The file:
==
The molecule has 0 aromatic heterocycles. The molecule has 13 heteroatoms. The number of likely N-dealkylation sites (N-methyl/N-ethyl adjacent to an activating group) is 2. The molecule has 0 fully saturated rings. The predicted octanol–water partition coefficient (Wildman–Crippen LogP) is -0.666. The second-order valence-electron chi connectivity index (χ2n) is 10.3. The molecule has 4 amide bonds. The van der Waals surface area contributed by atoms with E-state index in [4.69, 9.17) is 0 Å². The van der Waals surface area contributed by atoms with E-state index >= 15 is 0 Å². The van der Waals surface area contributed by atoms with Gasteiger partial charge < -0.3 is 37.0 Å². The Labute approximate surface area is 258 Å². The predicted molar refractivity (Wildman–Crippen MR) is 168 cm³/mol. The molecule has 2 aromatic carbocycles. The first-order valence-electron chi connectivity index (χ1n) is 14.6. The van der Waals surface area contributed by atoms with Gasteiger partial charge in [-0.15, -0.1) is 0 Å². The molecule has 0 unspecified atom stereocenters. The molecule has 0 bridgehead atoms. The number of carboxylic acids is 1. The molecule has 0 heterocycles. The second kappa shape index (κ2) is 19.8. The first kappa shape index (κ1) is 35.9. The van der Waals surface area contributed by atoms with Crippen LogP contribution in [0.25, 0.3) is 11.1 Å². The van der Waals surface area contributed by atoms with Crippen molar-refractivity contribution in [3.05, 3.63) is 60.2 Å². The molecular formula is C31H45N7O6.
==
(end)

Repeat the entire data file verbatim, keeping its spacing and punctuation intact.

The molecule has 0 aromatic heterocycles. The molecule has 13 heteroatoms. The number of likely N-dealkylation sites (N-methyl/N-ethyl adjacent to an activating group) is 2. The molecule has 0 fully saturated rings. The predicted octanol–water partition coefficient (Wildman–Crippen LogP) is -0.666. The second-order valence-electron chi connectivity index (χ2n) is 10.3. The molecule has 4 amide bonds. The van der Waals surface area contributed by atoms with E-state index in [4.69, 9.17) is 0 Å². The van der Waals surface area contributed by atoms with E-state index >= 15 is 0 Å². The van der Waals surface area contributed by atoms with Gasteiger partial charge < -0.3 is 37.0 Å². The Labute approximate surface area is 258 Å². The predicted molar refractivity (Wildman–Crippen MR) is 168 cm³/mol. The molecule has 2 aromatic carbocycles. The first-order valence-electron chi connectivity index (χ1n) is 14.6. The van der Waals surface area contributed by atoms with Gasteiger partial charge in [-0.15, -0.1) is 0 Å². The molecule has 0 unspecified atom stereocenters. The molecule has 0 bridgehead atoms. The number of carboxylic acids is 1. The molecule has 0 heterocycles. The second kappa shape index (κ2) is 19.8. The first kappa shape index (κ1) is 35.9. The van der Waals surface area contributed by atoms with Crippen LogP contribution in [0.25, 0.3) is 11.1 Å². The van der Waals surface area contributed by atoms with Crippen molar-refractivity contribution in [3.05, 3.63) is 60.2 Å². The molecular formula is C31H45N7O6.